A self-funded retiree who was scammed out of nearly $20,000 has had her money refunded by NAB after The New Daily made inquiries about her case.
In June, 76-year-old retiree Faye Kingsford discovered almost $20,000 had been withdrawn from her NAB home loan account in two transactions of $9900 – taking the total money owed to the bank from $72,000 to $94,000 once additional interest owing was factored in.
Both transactions were made as internet transfer payments two days apart, at the end of May.
The money was taken from the account after a phone call from a man claiming to work for Telstra, and Ms Kingsford said the only information she provided the mystery caller was the name of her bank – no account details, and certainly no PIN numbers.
“I nearly had a fit,” she told The New Daily.
Despite NAB chief executive Andrew Thorburn’s promises to the royal commission the bank would “put things right” for aggrieved customers, Ms Kingsford was left battling to get her money back.
After calling the bank to resolve the issue, Ms Kingsford said she was referred to different people “about 10 times” before finally being told verbally the loss of the money was predominately her fault, and the bank would refund only $5000, with no change to the interest owed on the loan.
Ms Kingsford requested that offer be sent to her in writing, but a week later had still not received anything from her bank until The New Daily intervened.
She also said she was not referred to a third-party complaints resolution service, such as the Australian Financial Complaints Authority (AFCA).
The New Daily contacted NAB for comment on the story, and the following day Ms Kingsford received a call promising to refund the full amount of $19,800, as well as compensating the $576 of additional interest and a further $3000 ‘good-will’ payment.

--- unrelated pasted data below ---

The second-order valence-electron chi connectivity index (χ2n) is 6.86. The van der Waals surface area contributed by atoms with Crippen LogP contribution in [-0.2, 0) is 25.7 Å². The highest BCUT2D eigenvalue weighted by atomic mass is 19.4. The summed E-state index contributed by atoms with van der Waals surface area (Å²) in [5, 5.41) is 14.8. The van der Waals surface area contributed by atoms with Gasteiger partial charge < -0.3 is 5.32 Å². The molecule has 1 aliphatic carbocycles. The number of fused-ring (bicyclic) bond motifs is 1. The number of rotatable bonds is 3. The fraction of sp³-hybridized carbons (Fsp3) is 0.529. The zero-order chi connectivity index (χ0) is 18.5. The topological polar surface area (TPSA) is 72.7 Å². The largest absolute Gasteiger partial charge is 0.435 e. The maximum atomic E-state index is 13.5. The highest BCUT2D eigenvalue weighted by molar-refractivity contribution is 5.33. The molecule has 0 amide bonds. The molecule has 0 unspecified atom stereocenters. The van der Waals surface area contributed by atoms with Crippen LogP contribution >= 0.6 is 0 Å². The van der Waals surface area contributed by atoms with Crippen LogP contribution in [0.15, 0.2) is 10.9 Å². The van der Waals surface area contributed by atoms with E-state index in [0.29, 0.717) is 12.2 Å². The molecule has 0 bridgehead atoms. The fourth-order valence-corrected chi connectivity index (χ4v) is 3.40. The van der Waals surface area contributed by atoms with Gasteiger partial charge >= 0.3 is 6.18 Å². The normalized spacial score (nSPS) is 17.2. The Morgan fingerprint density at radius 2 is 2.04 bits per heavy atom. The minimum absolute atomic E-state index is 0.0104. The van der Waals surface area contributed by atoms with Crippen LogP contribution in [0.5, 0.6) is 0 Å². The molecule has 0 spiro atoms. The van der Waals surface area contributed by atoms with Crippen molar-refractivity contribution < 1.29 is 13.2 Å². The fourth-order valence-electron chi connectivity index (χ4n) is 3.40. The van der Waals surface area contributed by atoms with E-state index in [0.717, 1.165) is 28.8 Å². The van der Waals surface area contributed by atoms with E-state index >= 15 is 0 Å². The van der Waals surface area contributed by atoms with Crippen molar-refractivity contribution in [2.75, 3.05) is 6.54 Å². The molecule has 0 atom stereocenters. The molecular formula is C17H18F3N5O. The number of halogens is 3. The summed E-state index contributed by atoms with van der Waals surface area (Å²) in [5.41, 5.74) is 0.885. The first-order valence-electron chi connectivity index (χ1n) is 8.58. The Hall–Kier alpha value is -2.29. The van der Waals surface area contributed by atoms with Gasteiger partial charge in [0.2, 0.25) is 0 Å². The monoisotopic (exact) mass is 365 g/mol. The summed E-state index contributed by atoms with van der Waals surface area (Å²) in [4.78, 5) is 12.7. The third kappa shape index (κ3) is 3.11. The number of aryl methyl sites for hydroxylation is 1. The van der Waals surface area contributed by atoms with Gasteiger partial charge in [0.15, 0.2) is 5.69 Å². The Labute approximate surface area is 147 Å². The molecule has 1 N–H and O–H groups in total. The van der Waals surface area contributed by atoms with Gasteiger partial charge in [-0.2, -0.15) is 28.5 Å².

A statement from NAB to The New Daily did not address the specifics of Ms Kingsford’s case.
The bank’s statement can be seen in full below:
“We place the highest priority on doing whatever we can to keep our customers money and information safe and secure. It’s unfortunate that there are people in this world who are conducting sophisticated scams like this and attempting to prey on unsuspecting and sometimes more vulnerable victims.
“Our teams make every effort to recover lost or stolen funds, however unfortunately this isn’t always possible due to the nature of the scam. It’s why our teams work hard to continually raise awareness about cyber security and provide practical guidance to help people stay safe.
“Due to customer confidentiality and the complexities surrounding this matter, we are unable to comment on the specifics of this case. We can confirm we have settled this matter.”
Fraud and scam initiatives
On its website, NAB says it has number of measures in place to protect clients from frauds and scams, and promises to “reimburse you 100 per cent of any amount taken from your account if, despite our best defences, you’re a victim of fraud”.
This assurance comes with a caveat, however, with the bank noting that “your responsibilities when operating your account still apply”, exempting cases where the transaction was either authorised by the account owner, or where the account owner provided enough detail to a third party for them to authorise the transaction.
The includes a list of scams and fraudulent activity on its website, and uses secure messaging and social media to alert customers to potential frauds and scams.